This paper uses present day and glacial climates to objectively tune a low resoltuion version of the Hadley Centre model. We show that adding glacial constraints can improve the simulations.
Abstract:In climate models, many parameters used to resolve subgrid scale processes can be adjusted through a tuning exercise to fit the model’s output to target climatologies. We present an objective tuning of a low resolution Atmosphere–Ocean General Circulation Model (GCM) called FAMOUS where ten model parameters are varied together using a Latin hypercube sampling method to create an ensemble of 100 models. The target of the tuning consists of a wide range of modern climate diagnostics and also includes glacial tropical sea surface temperature. The ensemble of models created is compared to the target using an Arcsin Mielke score. We investigate how the tuning method used and the addition of glacial constraints impact on the present day and glacial climates of the chosen models. Rather than selecting a single configuration which optimises the metric in all the diagnostics, we obtain a subset of nine ‘good’ models which display great differences in their climate but which, in some sense, are all better than the original configuration. In those simulations, the global temperature response to last glacial maximum forcings is enhanced compared to the control simulation and the glacial Atlantic Ocean circulation is more in agreement with observations. Our study demonstrates that selecting a single ‘optimal’ configuration, relying only on present day constraints may lead to misrepresenting climates different to that of today.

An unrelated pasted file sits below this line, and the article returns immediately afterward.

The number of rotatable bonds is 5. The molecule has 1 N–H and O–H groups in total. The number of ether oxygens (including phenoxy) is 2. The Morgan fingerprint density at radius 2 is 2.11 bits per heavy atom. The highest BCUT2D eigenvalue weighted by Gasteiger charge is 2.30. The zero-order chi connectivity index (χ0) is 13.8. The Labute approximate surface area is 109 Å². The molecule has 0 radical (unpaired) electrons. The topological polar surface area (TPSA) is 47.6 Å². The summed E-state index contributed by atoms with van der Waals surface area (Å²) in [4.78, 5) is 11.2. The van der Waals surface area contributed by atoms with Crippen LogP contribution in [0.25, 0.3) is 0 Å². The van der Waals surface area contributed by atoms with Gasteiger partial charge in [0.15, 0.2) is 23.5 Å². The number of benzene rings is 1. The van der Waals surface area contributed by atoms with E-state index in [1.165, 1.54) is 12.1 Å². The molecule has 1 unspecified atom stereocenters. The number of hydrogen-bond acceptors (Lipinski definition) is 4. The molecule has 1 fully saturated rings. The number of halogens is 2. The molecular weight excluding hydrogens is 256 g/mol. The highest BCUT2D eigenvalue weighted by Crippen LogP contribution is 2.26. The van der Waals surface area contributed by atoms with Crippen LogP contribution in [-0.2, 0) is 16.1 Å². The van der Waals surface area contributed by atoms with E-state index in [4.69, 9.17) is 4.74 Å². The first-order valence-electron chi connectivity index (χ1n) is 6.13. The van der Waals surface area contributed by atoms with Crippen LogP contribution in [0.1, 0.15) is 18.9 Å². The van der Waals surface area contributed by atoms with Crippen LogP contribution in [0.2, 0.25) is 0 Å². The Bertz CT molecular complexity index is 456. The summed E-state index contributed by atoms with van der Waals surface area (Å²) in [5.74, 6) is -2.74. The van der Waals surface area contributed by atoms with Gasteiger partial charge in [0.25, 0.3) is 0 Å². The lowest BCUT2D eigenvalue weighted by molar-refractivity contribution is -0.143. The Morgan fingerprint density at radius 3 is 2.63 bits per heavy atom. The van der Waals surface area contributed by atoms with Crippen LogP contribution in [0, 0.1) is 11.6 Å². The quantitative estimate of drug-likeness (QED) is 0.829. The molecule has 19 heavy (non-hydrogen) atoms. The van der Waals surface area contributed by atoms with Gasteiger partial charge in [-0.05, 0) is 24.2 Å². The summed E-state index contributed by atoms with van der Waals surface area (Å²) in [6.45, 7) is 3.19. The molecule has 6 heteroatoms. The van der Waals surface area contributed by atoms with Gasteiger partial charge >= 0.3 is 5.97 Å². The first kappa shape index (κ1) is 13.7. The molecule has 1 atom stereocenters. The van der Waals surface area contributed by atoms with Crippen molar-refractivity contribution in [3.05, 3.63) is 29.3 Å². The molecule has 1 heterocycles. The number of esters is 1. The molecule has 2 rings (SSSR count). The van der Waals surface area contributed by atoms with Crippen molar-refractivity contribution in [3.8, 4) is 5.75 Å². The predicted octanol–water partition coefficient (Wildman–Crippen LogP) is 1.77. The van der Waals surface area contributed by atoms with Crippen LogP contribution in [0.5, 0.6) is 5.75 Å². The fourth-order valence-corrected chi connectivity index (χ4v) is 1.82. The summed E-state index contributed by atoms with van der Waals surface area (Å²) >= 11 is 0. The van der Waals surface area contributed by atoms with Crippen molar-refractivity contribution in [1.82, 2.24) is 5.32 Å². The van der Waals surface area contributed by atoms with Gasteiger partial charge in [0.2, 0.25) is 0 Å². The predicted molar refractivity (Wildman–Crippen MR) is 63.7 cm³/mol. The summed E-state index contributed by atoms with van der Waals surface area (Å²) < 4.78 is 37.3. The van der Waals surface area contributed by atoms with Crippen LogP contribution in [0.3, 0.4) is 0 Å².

The model output described in this paper in available on the BRIDGE webpage system, where you can download the data and make your own analysis and plots. Please contact me for more information if you wish to use the results or output of this study.